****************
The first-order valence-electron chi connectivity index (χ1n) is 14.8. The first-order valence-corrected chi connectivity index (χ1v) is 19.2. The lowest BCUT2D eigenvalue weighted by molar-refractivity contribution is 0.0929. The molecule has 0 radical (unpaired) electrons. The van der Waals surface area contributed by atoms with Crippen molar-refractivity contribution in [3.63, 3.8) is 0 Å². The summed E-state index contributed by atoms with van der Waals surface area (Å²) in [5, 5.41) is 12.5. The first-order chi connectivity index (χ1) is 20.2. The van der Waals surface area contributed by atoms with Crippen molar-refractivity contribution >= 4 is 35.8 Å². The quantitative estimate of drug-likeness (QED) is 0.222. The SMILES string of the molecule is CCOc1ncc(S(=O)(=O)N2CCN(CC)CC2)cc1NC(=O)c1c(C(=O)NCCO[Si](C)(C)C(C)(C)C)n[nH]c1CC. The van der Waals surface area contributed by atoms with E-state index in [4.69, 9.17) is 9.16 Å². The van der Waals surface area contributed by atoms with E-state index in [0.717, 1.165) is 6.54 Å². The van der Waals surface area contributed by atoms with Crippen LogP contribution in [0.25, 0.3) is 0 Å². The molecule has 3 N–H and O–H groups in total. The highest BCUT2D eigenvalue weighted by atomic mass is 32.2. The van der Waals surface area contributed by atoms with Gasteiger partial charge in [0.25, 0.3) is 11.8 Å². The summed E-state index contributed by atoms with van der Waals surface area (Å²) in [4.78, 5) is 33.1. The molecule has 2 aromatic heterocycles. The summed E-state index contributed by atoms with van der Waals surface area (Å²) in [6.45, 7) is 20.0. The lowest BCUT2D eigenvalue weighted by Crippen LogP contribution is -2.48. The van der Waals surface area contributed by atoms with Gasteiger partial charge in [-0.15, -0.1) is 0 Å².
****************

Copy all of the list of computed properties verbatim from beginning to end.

The first-order valence-electron chi connectivity index (χ1n) is 14.8. The first-order valence-corrected chi connectivity index (χ1v) is 19.2. The lowest BCUT2D eigenvalue weighted by molar-refractivity contribution is 0.0929. The molecule has 0 radical (unpaired) electrons. The van der Waals surface area contributed by atoms with Crippen molar-refractivity contribution in [3.63, 3.8) is 0 Å². The summed E-state index contributed by atoms with van der Waals surface area (Å²) in [5, 5.41) is 12.5. The first-order chi connectivity index (χ1) is 20.2. The van der Waals surface area contributed by atoms with Crippen molar-refractivity contribution >= 4 is 35.8 Å². The quantitative estimate of drug-likeness (QED) is 0.222. The SMILES string of the molecule is CCOc1ncc(S(=O)(=O)N2CCN(CC)CC2)cc1NC(=O)c1c(C(=O)NCCO[Si](C)(C)C(C)(C)C)n[nH]c1CC. The van der Waals surface area contributed by atoms with E-state index in [4.69, 9.17) is 9.16 Å². The van der Waals surface area contributed by atoms with E-state index in [0.717, 1.165) is 6.54 Å². The van der Waals surface area contributed by atoms with Crippen LogP contribution in [0.25, 0.3) is 0 Å². The molecule has 3 N–H and O–H groups in total. The highest BCUT2D eigenvalue weighted by atomic mass is 32.2. The van der Waals surface area contributed by atoms with Gasteiger partial charge in [0.25, 0.3) is 11.8 Å². The summed E-state index contributed by atoms with van der Waals surface area (Å²) in [4.78, 5) is 33.1. The molecule has 2 aromatic heterocycles. The summed E-state index contributed by atoms with van der Waals surface area (Å²) in [6.45, 7) is 20.0. The lowest BCUT2D eigenvalue weighted by Crippen LogP contribution is -2.48. The van der Waals surface area contributed by atoms with Gasteiger partial charge in [-0.15, -0.1) is 0 Å².